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Arizona Minimum Wage Guide For Employers

9 min read
Arizona minimum wage

Whether you’re a seasoned Human Resources professional or a small business owner, understanding the Arizona minimum wage is integral to fostering a workplace culture that values its employees. Join us as we delve into the specifics of Arizona’s minimum wage regulations, unraveling the laws that define employer responsibilities for businesses operating in the Grand Canyon State.

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US Minimum Wage: How It Works

The minimum wage is the lowest amount of money that employers are legally allowed to pay their employees per hour. However, there is no single minimum wage in the United States. Instead, there are three tiers of minimum wage laws: federal, state, and municipal.

Federal Minimum Wage

The federal minimum wage, set by the Fair Labor Standards Act (FLSA), is currently $7.25 per hour. This is the lowest wage that any employer in the United States can legally pay their employees. However, the federal minimum wage is not always the highest minimum wage that applies to employees.

State Minimum Wage

Many states have their own minimum wage laws that are higher than the federal minimum wage. In these states, employees are entitled to the higher of the two minimum wages. As of right now, 29 states and the District of Columbia have minimum wages that are higher than the federal minimum wage.

Municipal Minimum Wage

Some cities also have their own minimum wage laws that are higher than both the federal and state minimum wages. These municipal minimum wages are typically set by the city council or by ballot initiative. There are currently over 60 U.S. cities with minimum wages that are higher than the federal minimum wage.

Ultimately, while the federal minimum wage provides a nationwide standard, the tiered structure at the state and local levels acknowledges the diverse economic landscapes across the country and allows for more localized adjustments to account for varying economic conditions.

Arizona Minimum Wage: Timeline

Before we look at the specific minimum wage rates that employers in the state need to comply with, let’s take a look at the history of the Arizona minimum wage to understand the context that has shaped the current regulatory landscape.

Early Years and the Birth of the Arizona Minimum Wage Act (2006)

In the early 2000s, the movement for fair wages gained momentum across the United States. Arizona responded to this call by enacting the Arizona Minimum Wage Act in 2006. Propelled by a voter-approved initiative, Proposition 202 laid the foundation for the state’s commitment to ensuring that workers received wages commensurate with the cost of living.

The Inaugural Increase (2007)

Following the implementation of the Arizona Minimum Wage Act, the state witnessed its first increase in the minimum wage in 2007. This initial adjustment signalled a departure from static wage structures and set the stage for subsequent incremental changes.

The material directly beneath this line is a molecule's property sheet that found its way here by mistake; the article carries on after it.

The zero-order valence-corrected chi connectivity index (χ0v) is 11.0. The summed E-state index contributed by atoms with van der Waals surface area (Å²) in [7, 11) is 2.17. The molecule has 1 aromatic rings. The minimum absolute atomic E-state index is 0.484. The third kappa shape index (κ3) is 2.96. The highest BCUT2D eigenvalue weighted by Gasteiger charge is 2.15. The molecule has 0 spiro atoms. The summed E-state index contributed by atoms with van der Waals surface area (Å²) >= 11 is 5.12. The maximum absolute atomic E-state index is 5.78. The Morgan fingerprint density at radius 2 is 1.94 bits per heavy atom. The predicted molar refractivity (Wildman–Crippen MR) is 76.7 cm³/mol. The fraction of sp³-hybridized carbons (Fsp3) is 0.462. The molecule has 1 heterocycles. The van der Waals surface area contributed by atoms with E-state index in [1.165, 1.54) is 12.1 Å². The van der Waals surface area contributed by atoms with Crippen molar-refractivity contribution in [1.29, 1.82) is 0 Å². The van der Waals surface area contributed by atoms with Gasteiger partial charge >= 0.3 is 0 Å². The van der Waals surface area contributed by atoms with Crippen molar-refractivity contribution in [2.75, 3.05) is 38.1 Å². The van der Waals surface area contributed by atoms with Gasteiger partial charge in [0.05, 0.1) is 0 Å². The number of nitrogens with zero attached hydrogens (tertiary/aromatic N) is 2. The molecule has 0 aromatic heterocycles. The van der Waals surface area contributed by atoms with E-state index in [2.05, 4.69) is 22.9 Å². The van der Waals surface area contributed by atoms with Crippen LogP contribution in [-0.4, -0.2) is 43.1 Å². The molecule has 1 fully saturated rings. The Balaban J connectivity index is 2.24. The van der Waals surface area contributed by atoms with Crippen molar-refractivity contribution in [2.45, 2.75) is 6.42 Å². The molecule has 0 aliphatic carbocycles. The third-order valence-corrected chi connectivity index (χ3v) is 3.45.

Proposition 206 and the Path to $12 (2016)

A defining moment arrived in 2016 with the passing of Proposition 206. Arizona voters, recognizing the need for more substantial adjustments, approved this ballot initiative. Besides increasing the AZ minimum wage, Proposition 206 outlined a strategic roadmap toward achieving a $12 per hour minimum wage by the year 2020. This comprehensive approach aimed to address the pressing issue of income inequality by aligning wage growth with the rising cost of living.

Incremental Progress and the $12 Milestone (2017-2020)

In the years following Proposition 206, Arizona experienced incremental increases to the minimum wage. These annual Arizona minimum wage increases were instrumental in reaching the targeted $12 per hour by 2020. This period of incremental progress underscored the state’s commitment to providing fair compensation to its workforce.

2020: Achieving the Goal of $12 per Hour

A significant milestone was reached in 2020 when Arizona successfully achieved the $12 per hour minimum wage target set by Proposition 206. This accomplishment reflected the state’s dedication to creating an economically equitable environment for workers.

Annual Adjustments for Inflation (2021 and Beyond)

Recognizing the importance of keeping pace with the cost of living, Arizona instituted a system of annual adjustments for inflation. This approach ensures that the minimum wage in Arizona remains a dynamic and responsive mechanism, safeguarding workers against the erosive effects of economic fluctuations.

Arizona Minimum Wage Rates

So, what is the current minimum wage in Arizona? Is the minimum wage going up in Arizona in 2024? Does the Arizona hourly wage vary by industry or region?

As of 2024, the Arizona state minimum wage is set at $14.35 per hour, an increase of 50 cents compared to last year’s rate. However, the Arizona minimum wage landscape isn’t a one-size-fits-all scenario. While the base rate currently sits at $14.35, factors like industry and municipality can alter the bottom line for workers.

Industry Variations to the Arizona Minimum Wage

  • Tipped Employees. Servers, bartenders, and other tip-dependent workers earn a lower minimum wage of $12.35 per hour, but tips are expected to push their total earnings above the standard minimum.
  • Agriculture. Farmworkers in Arizona are generally exempt from the state minimum wage. However, some counties have implemented local ordinances covering this sector. For example, Yuma County mandates a minimum wage of $14.75 per hour for harvest crews and $13.50 for other farmworkers.